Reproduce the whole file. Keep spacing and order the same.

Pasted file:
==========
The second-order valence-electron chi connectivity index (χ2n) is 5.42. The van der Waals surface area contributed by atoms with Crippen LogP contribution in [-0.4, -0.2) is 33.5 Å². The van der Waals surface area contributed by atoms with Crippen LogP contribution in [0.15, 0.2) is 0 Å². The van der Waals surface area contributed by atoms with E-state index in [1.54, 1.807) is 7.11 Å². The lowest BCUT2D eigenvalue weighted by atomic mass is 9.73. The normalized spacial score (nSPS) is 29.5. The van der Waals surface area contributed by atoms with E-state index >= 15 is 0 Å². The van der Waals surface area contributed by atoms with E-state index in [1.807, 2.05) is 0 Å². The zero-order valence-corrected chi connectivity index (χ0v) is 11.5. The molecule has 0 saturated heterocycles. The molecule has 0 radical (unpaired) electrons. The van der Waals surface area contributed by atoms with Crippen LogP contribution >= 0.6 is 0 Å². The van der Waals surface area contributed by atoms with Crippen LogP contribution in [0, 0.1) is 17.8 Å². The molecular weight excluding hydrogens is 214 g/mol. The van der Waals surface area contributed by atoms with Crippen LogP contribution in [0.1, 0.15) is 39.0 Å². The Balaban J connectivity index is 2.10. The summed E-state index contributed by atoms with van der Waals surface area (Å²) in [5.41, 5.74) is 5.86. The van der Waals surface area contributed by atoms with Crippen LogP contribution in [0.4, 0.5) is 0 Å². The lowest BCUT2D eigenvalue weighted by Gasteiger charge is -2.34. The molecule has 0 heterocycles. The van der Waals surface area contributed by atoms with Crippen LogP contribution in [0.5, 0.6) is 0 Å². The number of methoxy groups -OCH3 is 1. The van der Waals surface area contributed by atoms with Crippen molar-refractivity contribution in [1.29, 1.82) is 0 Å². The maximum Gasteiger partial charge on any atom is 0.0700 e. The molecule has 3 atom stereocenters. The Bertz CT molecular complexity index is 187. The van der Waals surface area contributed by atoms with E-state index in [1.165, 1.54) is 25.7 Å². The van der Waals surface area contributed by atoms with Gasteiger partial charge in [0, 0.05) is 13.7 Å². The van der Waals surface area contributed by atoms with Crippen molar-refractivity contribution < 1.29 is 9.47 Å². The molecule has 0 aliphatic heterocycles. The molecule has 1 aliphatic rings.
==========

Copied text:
The second-order valence-electron chi connectivity index (χ2n) is 5.42. The van der Waals surface area contributed by atoms with Crippen LogP contribution in [-0.4, -0.2) is 33.5 Å². The van der Waals surface area contributed by atoms with Crippen LogP contribution in [0.15, 0.2) is 0 Å². The van der Waals surface area contributed by atoms with E-state index in [1.54, 1.807) is 7.11 Å². The lowest BCUT2D eigenvalue weighted by atomic mass is 9.73. The normalized spacial score (nSPS) is 29.5. The van der Waals surface area contributed by atoms with E-state index >= 15 is 0 Å². The van der Waals surface area contributed by atoms with E-state index in [1.807, 2.05) is 0 Å². The zero-order valence-corrected chi connectivity index (χ0v) is 11.5. The molecule has 0 saturated heterocycles. The molecule has 0 radical (unpaired) electrons. The van der Waals surface area contributed by atoms with Crippen LogP contribution >= 0.6 is 0 Å². The van der Waals surface area contributed by atoms with Crippen LogP contribution in [0, 0.1) is 17.8 Å². The molecular weight excluding hydrogens is 214 g/mol. The van der Waals surface area contributed by atoms with Crippen LogP contribution in [0.1, 0.15) is 39.0 Å². The Balaban J connectivity index is 2.10. The summed E-state index contributed by atoms with van der Waals surface area (Å²) in [5.41, 5.74) is 5.86. The van der Waals surface area contributed by atoms with Crippen LogP contribution in [0.4, 0.5) is 0 Å². The lowest BCUT2D eigenvalue weighted by Gasteiger charge is -2.34. The molecule has 0 heterocycles. The van der Waals surface area contributed by atoms with Crippen LogP contribution in [0.5, 0.6) is 0 Å². The number of methoxy groups -OCH3 is 1. The van der Waals surface area contributed by atoms with Crippen molar-refractivity contribution in [1.29, 1.82) is 0 Å². The maximum Gasteiger partial charge on any atom is 0.0700 e. The molecule has 3 atom stereocenters. The Bertz CT molecular complexity index is 187. The van der Waals surface area contributed by atoms with E-state index in [1.165, 1.54) is 25.7 Å². The van der Waals surface area contributed by atoms with Gasteiger partial charge in [0, 0.05) is 13.7 Å². The van der Waals surface area contributed by atoms with Crippen molar-refractivity contribution < 1.29 is 9.47 Å². The molecule has 0 aliphatic heterocycles. The molecule has 1 aliphatic rings.